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John Dimitry , A. M., Confederate Military History, a library of Confederate States Military History: Volume 10.1, Louisiana (ed. Clement Anselm Evans) 7 1 Browse Search
The Daily Dispatch: February 16, 1864., [Electronic resource] 3 1 Browse Search
The Daily Dispatch: March 19, 1864., [Electronic resource] 2 0 Browse Search
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e ordered to be printed. Then the opposition to immediate secession gave voice. Changing the countersign without mercy, Rozier of Orleans and Fuqua of East Feliciana could not have been more courteous or freer from prejudice. Against immediate secession the opposition moved for delay—a weak device. Mr. Rozier, true son of Louisiana through all of his deep love for the Union, offered an ordinance as a substitute for that reported by the committee of fifteen. No difference of opinion, he arguelay, ending in a general convention to be held at Montgomery, Ala., in co-operation with other Southern States. After Rozier and Fuqua had ceased, the voice of a profound jurist was heard. This was a voice never listened to without respect—the back of the committee of fifteen. The ordinance of secession was passed by a decisive vote of I 13 ayes to 17 nays. The Rozier substitute was rejected by 24 ayes to 106 nays; the Fuqua substitute by 47 ayes to 68 nays. The ceremonies attending the
n, Esq., Superintendent of Education. Hon. A. A. Atocha, State Auditor. W. R. Crane, Esq., Attorney-General. The "Conservative Union" men — J. Q. A. Fellows, Julian Neville, H. M. Summers, and others — invite Christian Roselius and J. Ad. Rozier to address them at the St. Charles Theatre. Rosells accepts the invitation in a brief notes, saying: "I will always be ready and willing to do everything in my power for the support of the Constitution of the United States and the Union created thereby." Rozier's note of acceptance is more to the point. He says: You judge me right; I am a Conservative Union man. I inhabit the temperate zone of politics; the frigid and torrid zones I avoid Madison truly wrote that the purposes of this Government are "to support the Constitution, which is the cement of the Union, as well in its limitations as in its authorities; to respect the rights and authorities reserved to the States and to the people, as equally incorporated with and essen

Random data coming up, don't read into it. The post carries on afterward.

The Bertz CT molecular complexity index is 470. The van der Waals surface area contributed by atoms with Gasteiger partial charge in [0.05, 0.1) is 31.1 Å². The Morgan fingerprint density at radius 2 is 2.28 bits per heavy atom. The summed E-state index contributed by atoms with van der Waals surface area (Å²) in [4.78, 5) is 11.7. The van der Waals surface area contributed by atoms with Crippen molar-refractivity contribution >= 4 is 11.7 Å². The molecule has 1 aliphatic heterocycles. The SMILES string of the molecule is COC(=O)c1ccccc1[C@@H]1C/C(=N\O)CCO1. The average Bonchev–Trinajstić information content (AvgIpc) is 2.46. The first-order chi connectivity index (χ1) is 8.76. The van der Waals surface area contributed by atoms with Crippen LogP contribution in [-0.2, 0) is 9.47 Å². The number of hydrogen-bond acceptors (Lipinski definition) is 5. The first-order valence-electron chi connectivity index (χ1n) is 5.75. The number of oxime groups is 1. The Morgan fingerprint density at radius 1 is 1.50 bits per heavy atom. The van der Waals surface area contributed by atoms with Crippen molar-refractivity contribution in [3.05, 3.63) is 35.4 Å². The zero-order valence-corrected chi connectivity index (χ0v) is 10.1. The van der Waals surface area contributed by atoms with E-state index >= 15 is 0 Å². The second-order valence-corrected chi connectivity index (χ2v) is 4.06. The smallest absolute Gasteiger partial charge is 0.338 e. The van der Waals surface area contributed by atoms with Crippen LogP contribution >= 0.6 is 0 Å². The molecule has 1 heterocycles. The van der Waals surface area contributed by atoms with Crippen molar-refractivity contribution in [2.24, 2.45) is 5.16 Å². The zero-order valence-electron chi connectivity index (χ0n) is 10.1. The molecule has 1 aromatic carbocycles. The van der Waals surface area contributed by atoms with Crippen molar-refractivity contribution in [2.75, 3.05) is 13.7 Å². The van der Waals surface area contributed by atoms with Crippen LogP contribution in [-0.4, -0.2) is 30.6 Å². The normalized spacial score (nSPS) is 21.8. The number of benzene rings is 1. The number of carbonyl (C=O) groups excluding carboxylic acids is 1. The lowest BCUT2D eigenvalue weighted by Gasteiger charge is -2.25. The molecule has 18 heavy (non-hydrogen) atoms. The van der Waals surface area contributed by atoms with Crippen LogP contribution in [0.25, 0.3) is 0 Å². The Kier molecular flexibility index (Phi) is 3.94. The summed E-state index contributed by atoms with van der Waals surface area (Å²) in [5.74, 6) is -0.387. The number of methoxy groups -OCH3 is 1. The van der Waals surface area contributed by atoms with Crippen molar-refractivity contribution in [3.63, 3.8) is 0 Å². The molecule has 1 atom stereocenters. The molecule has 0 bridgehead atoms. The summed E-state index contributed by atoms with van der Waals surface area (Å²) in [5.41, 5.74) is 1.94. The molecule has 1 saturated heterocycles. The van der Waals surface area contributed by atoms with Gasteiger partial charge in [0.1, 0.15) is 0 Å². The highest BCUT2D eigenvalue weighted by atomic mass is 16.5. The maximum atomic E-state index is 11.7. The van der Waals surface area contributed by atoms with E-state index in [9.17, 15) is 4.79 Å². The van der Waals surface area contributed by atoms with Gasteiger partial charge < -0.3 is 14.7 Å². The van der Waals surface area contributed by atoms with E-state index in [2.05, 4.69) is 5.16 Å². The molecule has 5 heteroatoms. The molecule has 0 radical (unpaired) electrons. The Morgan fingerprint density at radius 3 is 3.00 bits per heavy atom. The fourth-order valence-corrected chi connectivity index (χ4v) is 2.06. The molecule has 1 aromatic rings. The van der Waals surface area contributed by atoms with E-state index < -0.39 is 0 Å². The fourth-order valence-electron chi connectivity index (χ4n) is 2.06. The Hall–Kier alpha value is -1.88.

e Secessionists and registered enemies, who were not sent over the lines because they would be of service to The wealthier citizens have left largely for Europe and the North, and some three thousand registered enemies are reported to have been sent over the lines in May last. A great many have run the blockade and multitudes left with Governor Moore. Of the permanent residents remaining in the city, a large number are foreigners. Add to them the staunch Union men, like Rozelins and Rozier, who refused to take the "iron clads." and the staid and quiet men who are yet Secessionists in principle, who would not vote, and I do not believe that there were as many as two thousand voters under the Constitution whose votes were cast on Monday. By whom then were the ten thousand and upward of votes given? You can obtain your answer in par by the votes polled at Fort Jackson, Fort Macomb, Fort Butler, and Madisonville, Franklin, and various other points where troops are stationed,